Notes on Engineering Health, November 2020

Thoughts for Food

Although the maxim “Let food be thy medicine, and let medicine be thy food” is generally agreed to be an apocryphal quote by Hippocrates, there are good reasons why it still resonates as an immutable truth. Looking at the healthcare industry from a standpoint of health—as we try to do at Digitalis—regularly brings us back to nutrition as a key pillar of a healthy life. In particular, our attention this month was attracted by a number of studies carefully looking at large datasets that highlight again the key importance of diet and nutrition.  

A large (over 65 million participants worldwide) study published in The Lancet earlier this month compared height and body-mass index trajectories for school-aged children and adolescents in different countries. The height and BMI trajectories over age and time were highly variable across countries, which indicates heterogeneous nutritional quality and lifelong health advantages and risks based on diet. By many measures, the population in the US is the unhealthiest of any high-income country and diet makes a real difference. In an enlightening article in STAT news, the authors, Rahman and Rees, expose the failings of the American food system by citing new data from the CDC and propose a few avenues to fix it including refocusing federal research on nutrition, making healthy food more affordable, and educating doctors more rigorously about nutrition. These solutions are public health measures and while they don’t always require engineering or enabling technologies, they are essential tools in a broad arsenal to promote health.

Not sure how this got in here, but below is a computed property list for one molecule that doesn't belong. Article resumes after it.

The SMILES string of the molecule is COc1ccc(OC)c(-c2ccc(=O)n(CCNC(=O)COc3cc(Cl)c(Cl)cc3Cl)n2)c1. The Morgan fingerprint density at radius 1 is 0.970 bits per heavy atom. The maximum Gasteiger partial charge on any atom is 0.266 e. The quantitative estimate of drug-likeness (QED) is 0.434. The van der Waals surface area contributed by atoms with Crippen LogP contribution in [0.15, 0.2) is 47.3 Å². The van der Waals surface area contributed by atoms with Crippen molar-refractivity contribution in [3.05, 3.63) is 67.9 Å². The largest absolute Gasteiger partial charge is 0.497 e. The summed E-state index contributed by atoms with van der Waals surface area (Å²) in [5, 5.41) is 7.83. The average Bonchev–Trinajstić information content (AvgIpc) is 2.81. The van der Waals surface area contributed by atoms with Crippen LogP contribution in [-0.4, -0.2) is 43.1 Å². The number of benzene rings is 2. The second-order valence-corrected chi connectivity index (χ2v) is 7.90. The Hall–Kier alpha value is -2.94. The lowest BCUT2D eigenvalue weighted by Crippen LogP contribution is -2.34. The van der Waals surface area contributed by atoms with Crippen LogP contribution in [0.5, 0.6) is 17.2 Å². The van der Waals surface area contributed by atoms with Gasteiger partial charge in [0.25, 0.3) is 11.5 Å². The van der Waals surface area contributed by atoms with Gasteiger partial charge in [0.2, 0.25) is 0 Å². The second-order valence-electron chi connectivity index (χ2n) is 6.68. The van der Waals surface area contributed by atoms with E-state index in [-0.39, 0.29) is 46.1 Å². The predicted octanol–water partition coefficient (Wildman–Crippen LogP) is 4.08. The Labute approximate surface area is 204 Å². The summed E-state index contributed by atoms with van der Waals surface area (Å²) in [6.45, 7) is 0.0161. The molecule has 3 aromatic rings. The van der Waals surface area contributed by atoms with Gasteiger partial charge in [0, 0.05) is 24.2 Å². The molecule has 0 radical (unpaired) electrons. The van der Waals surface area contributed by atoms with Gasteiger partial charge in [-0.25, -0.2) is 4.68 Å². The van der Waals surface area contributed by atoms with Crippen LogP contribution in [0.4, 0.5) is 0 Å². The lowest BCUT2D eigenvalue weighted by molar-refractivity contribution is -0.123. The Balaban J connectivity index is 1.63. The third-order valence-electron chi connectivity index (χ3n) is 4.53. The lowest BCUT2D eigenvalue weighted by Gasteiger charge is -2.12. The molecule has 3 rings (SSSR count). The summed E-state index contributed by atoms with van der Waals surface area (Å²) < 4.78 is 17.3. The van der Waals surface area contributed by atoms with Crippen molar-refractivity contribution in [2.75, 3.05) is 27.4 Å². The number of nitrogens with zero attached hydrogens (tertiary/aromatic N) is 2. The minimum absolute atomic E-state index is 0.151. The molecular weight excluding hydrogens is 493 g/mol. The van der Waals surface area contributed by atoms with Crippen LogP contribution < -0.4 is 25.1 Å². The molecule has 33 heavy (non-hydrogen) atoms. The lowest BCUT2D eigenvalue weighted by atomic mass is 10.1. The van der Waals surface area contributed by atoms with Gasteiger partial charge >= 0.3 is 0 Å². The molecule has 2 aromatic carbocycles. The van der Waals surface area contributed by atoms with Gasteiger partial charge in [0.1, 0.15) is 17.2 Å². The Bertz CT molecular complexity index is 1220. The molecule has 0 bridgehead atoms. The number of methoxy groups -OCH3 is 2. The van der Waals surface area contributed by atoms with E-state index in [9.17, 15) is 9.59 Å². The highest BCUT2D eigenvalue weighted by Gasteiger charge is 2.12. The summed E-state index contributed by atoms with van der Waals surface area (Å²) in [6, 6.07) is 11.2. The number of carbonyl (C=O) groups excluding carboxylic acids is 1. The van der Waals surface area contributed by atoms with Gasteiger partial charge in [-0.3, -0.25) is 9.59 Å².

Alongside these public health measures, some more dieting recommendations came from a study published in PNAS showing that macronutrient supply is a strong predictor of mortality in different age classes. The idea is that each age of life require different supplies of macronutrients - in early life, equal amounts of fat and carbohydrate are predicted to improve survival, while later in life, reducing fat in exchange for carbohydrates is associated with the lowest rates of mortality. 

Despite the growing knowledge-base indicated by the studies, the search for the perfect diet that will pave the way for a lengthy life devoid of chronic diseases is still an elusive pursuit for scientists, clinicians, and food makers alike. Although it sounds like hard advice on the day before Thanksgiving, for now we’ll repeat what seems to be the current scientific consensus as brashly summarized by Michael Pollan: "Eat food. Not too much. Mostly plants." Happy holiday.

Jonathan Friedlander, PhD & Geoffrey W. Smith